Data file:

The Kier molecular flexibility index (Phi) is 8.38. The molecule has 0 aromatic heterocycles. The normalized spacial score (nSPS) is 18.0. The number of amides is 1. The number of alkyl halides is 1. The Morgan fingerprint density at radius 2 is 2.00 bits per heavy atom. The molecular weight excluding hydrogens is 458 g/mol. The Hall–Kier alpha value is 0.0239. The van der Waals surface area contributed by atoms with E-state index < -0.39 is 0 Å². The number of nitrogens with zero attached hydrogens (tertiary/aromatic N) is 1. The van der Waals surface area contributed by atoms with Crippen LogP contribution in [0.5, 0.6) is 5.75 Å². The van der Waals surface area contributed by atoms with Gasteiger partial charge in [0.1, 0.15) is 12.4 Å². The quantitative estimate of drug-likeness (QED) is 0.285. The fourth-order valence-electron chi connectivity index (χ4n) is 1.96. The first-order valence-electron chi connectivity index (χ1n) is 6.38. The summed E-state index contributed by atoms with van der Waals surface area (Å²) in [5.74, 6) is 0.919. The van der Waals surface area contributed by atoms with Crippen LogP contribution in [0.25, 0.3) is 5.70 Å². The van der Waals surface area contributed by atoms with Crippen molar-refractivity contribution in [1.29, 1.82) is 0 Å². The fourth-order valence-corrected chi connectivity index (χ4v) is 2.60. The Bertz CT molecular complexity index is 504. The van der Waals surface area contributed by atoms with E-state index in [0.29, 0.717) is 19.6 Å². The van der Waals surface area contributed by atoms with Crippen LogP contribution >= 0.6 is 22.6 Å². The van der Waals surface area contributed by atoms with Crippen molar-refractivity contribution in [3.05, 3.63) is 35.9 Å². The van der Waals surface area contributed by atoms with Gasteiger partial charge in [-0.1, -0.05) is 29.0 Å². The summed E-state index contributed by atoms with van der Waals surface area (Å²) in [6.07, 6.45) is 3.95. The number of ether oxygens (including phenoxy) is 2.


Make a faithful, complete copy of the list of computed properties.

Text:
The Kier molecular flexibility index (Phi) is 8.38. The molecule has 0 aromatic heterocycles. The normalized spacial score (nSPS) is 18.0. The number of amides is 1. The number of alkyl halides is 1. The Morgan fingerprint density at radius 2 is 2.00 bits per heavy atom. The molecular weight excluding hydrogens is 458 g/mol. The Hall–Kier alpha value is 0.0239. The van der Waals surface area contributed by atoms with E-state index < -0.39 is 0 Å². The number of nitrogens with zero attached hydrogens (tertiary/aromatic N) is 1. The van der Waals surface area contributed by atoms with Crippen LogP contribution in [0.5, 0.6) is 5.75 Å². The van der Waals surface area contributed by atoms with Gasteiger partial charge in [0.1, 0.15) is 12.4 Å². The quantitative estimate of drug-likeness (QED) is 0.285. The fourth-order valence-electron chi connectivity index (χ4n) is 1.96. The first-order valence-electron chi connectivity index (χ1n) is 6.38. The summed E-state index contributed by atoms with van der Waals surface area (Å²) in [5.74, 6) is 0.919. The van der Waals surface area contributed by atoms with Crippen LogP contribution in [0.25, 0.3) is 5.70 Å². The van der Waals surface area contributed by atoms with Crippen molar-refractivity contribution in [1.29, 1.82) is 0 Å². The fourth-order valence-corrected chi connectivity index (χ4v) is 2.60. The Bertz CT molecular complexity index is 504. The van der Waals surface area contributed by atoms with E-state index in [0.29, 0.717) is 19.6 Å². The van der Waals surface area contributed by atoms with Crippen LogP contribution >= 0.6 is 22.6 Å². The van der Waals surface area contributed by atoms with Crippen molar-refractivity contribution in [3.05, 3.63) is 35.9 Å². The van der Waals surface area contributed by atoms with Gasteiger partial charge in [-0.1, -0.05) is 29.0 Å². The summed E-state index contributed by atoms with van der Waals surface area (Å²) in [6.07, 6.45) is 3.95. The number of ether oxygens (including phenoxy) is 2.